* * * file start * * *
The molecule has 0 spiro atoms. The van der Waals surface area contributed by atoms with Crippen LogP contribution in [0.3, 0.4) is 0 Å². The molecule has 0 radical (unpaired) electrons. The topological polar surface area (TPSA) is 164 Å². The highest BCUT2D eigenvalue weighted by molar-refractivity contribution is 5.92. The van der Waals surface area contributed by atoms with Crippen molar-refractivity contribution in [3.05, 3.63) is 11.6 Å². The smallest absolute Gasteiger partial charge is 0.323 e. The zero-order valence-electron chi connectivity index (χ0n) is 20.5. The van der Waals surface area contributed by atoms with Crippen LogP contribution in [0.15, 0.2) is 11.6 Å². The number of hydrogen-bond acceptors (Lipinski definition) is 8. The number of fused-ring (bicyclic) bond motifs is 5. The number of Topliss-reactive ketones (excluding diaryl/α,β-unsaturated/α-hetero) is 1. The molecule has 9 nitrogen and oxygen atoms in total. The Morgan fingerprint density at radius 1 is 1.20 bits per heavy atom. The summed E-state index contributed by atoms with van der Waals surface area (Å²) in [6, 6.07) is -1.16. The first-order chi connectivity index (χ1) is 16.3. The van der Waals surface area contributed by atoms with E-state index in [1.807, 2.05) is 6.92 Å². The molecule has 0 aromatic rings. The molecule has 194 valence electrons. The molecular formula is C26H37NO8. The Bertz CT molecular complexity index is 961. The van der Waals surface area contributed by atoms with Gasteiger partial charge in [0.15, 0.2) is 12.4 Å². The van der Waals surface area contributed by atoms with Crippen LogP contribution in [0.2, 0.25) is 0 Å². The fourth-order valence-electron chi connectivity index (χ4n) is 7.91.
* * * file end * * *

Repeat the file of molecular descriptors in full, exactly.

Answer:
The molecule has 0 spiro atoms. The van der Waals surface area contributed by atoms with Crippen LogP contribution in [0.3, 0.4) is 0 Å². The molecule has 0 radical (unpaired) electrons. The topological polar surface area (TPSA) is 164 Å². The highest BCUT2D eigenvalue weighted by molar-refractivity contribution is 5.92. The van der Waals surface area contributed by atoms with Crippen molar-refractivity contribution in [3.05, 3.63) is 11.6 Å². The smallest absolute Gasteiger partial charge is 0.323 e. The zero-order valence-electron chi connectivity index (χ0n) is 20.5. The van der Waals surface area contributed by atoms with Crippen LogP contribution in [0.15, 0.2) is 11.6 Å². The number of hydrogen-bond acceptors (Lipinski definition) is 8. The number of fused-ring (bicyclic) bond motifs is 5. The number of Topliss-reactive ketones (excluding diaryl/α,β-unsaturated/α-hetero) is 1. The molecule has 9 nitrogen and oxygen atoms in total. The Morgan fingerprint density at radius 1 is 1.20 bits per heavy atom. The summed E-state index contributed by atoms with van der Waals surface area (Å²) in [6, 6.07) is -1.16. The first-order chi connectivity index (χ1) is 16.3. The van der Waals surface area contributed by atoms with E-state index in [1.807, 2.05) is 6.92 Å². The molecule has 0 aromatic rings. The molecule has 194 valence electrons. The molecular formula is C26H37NO8. The Bertz CT molecular complexity index is 961. The van der Waals surface area contributed by atoms with Gasteiger partial charge in [0.15, 0.2) is 12.4 Å². The van der Waals surface area contributed by atoms with Crippen LogP contribution in [0.2, 0.25) is 0 Å². The fourth-order valence-electron chi connectivity index (χ4n) is 7.91.